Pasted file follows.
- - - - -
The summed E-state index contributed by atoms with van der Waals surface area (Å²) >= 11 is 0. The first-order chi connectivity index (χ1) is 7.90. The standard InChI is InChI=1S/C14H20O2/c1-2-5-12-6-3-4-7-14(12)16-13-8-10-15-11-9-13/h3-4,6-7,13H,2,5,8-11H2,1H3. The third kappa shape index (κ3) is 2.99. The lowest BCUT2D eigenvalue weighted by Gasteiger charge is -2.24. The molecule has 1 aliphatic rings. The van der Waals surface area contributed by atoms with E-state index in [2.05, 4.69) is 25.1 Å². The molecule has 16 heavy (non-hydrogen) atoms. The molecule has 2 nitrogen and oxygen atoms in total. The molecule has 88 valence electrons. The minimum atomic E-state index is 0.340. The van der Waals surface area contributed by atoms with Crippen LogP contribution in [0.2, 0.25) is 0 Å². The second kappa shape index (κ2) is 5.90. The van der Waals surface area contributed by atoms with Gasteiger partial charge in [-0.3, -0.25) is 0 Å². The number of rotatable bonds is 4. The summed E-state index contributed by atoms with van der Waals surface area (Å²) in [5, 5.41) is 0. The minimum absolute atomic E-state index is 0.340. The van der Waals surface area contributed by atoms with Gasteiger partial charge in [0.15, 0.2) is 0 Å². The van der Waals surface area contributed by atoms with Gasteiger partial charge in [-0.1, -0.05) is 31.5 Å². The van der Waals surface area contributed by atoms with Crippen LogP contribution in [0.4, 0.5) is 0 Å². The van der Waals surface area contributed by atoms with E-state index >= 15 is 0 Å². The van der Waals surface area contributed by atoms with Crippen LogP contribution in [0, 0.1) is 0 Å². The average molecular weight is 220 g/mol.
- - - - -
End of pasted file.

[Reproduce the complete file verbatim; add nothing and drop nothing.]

The summed E-state index contributed by atoms with van der Waals surface area (Å²) >= 11 is 0. The first-order chi connectivity index (χ1) is 7.90. The standard InChI is InChI=1S/C14H20O2/c1-2-5-12-6-3-4-7-14(12)16-13-8-10-15-11-9-13/h3-4,6-7,13H,2,5,8-11H2,1H3. The third kappa shape index (κ3) is 2.99. The lowest BCUT2D eigenvalue weighted by Gasteiger charge is -2.24. The molecule has 1 aliphatic rings. The van der Waals surface area contributed by atoms with E-state index in [2.05, 4.69) is 25.1 Å². The molecule has 16 heavy (non-hydrogen) atoms. The molecule has 2 nitrogen and oxygen atoms in total. The molecule has 88 valence electrons. The minimum atomic E-state index is 0.340. The van der Waals surface area contributed by atoms with Crippen LogP contribution in [0.2, 0.25) is 0 Å². The second kappa shape index (κ2) is 5.90. The van der Waals surface area contributed by atoms with Gasteiger partial charge in [-0.3, -0.25) is 0 Å². The number of rotatable bonds is 4. The summed E-state index contributed by atoms with van der Waals surface area (Å²) in [5, 5.41) is 0. The minimum absolute atomic E-state index is 0.340. The van der Waals surface area contributed by atoms with Gasteiger partial charge in [0.15, 0.2) is 0 Å². The van der Waals surface area contributed by atoms with Gasteiger partial charge in [-0.1, -0.05) is 31.5 Å². The van der Waals surface area contributed by atoms with Crippen LogP contribution in [0.4, 0.5) is 0 Å². The van der Waals surface area contributed by atoms with E-state index >= 15 is 0 Å². The van der Waals surface area contributed by atoms with Crippen LogP contribution in [0, 0.1) is 0 Å². The average molecular weight is 220 g/mol.